WHAT PRIDE REALLY MEANS

What gay pride really means

After over almost 20 years of going to the NYC pride parade it has taken me until now to realize what we were and are actually celebrating. The use of the word “pride” to explain gay, queer and trans people is ironic– as most of us labelled as gay, queer, trans or other at some point in our lives have felt the exact opposite of pride. Feelings of fear, shame and being an outsider would be better suited. In fact, one in five young adults between the ages of 13-24 commit suicide because of being gay. 

Now maybe you live in a city like New York, are surrounded by and hang out with tons of gay people and are thinking- what’s the big deal? Gay people are everywhere and they’re totally fine. But when you step out of a big city into more rural areas, that all changes. And while I might be able to hold my wife’s hand in public in New York City, we wouldn’t be caught dead doing this in many other places around the U.S. and world. 

Think about that for a second. 

gesture as simple as holding your husband or wife’s hand becomes a “thing”. And for personal safety reasons you just don’t do it.

For our trans and binary friends, their reality and what they are up against and feeling like “other” is on a whole other level. A lot of people can’t wrap their heads around two people of the same sex loving one another- how about someone who’s physical body doesn’t match how their soul feels about who they are. The statistics here are even worse with one in three young adults between the ages of 13-24 committing suicide.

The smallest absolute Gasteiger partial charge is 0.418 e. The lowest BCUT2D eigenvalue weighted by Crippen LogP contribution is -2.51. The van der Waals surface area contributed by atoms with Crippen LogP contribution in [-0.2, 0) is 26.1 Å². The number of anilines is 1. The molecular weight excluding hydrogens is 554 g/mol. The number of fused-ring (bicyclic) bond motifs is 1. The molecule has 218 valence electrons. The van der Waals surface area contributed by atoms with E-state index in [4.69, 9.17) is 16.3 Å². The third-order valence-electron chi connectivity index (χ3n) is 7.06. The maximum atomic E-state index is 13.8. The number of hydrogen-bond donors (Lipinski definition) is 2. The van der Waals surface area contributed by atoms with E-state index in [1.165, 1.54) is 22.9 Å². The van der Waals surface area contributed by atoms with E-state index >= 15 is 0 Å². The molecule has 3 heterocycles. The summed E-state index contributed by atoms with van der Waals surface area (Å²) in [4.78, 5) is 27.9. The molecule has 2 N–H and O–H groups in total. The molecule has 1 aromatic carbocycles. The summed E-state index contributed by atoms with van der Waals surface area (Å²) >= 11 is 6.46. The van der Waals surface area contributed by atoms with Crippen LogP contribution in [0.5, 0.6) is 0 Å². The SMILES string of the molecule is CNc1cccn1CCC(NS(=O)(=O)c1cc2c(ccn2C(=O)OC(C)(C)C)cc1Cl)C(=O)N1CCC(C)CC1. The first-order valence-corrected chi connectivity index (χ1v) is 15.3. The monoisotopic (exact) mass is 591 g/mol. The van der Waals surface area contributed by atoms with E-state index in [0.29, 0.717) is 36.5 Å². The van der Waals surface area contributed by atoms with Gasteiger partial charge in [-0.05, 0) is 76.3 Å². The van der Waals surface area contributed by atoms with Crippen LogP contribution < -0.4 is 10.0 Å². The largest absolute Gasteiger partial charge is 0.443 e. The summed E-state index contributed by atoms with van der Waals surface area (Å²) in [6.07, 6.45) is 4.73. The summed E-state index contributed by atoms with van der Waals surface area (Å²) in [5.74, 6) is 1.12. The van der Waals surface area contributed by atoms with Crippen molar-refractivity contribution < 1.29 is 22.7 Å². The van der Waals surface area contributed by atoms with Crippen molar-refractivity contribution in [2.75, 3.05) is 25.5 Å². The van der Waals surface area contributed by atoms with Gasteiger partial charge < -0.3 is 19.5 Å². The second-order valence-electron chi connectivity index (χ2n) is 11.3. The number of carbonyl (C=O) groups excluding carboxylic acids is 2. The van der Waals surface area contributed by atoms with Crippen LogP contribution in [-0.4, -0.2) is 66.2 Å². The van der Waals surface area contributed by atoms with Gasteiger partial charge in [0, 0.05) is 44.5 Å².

They say words have power. What you write and speak out loud comes to fruition, so maybe the word pride was chosen as an idealistic path forward for us, to wholly embrace and celebrate ourselves. However, I think a better description of this month of celebrations would be the word brave. NowI know “brave month” doesn’t quite have the same ring to it but it’s an adjective that best describes what it is like to be “Out”.

Why? Because more than ever as human beings we want to connect with others and most importantly be loved and accepted. To come “Out” as gay, queer, trans or non-binary you are putting everything on the line to be your most authentic self and to be in flow with your soul. People spend years in therapy trying to find “who they are” and in this case you have teenagers stepping forward and saying, “This is who I am” risking everything. Imagine having to choose between being yourself and risking the loss of your family, friends and home? I think there is no braver or more noble thing you can do- than to be you J. True modern heroes.

Nature gets nothing wrong. In fact her most prominent characteristic is her uniqueness and diversity (think blueberry, giraffe, peony!!!). In this sense, creating gay, queer, trans and bi-nary beings is just nature being nature in her perfect evolution. Our being seen as “other” by some, all part of the journey to test and challenge humanity’s humanity and love for one another. My hope is that one day we pass this test and there is no more other, just one. 

PS- Special shout out to the incredible TV show, Pose on Fx that got me thinking about this topic after many years of being gay. I had no idea what our trans brothers and sisters went through and go through and it has opened my mind and heart to the trans community even more than before. Thank you for putting the “human” in trans stories so that our country can continue to grow and begin choosing love and humanity over fear and “other”.

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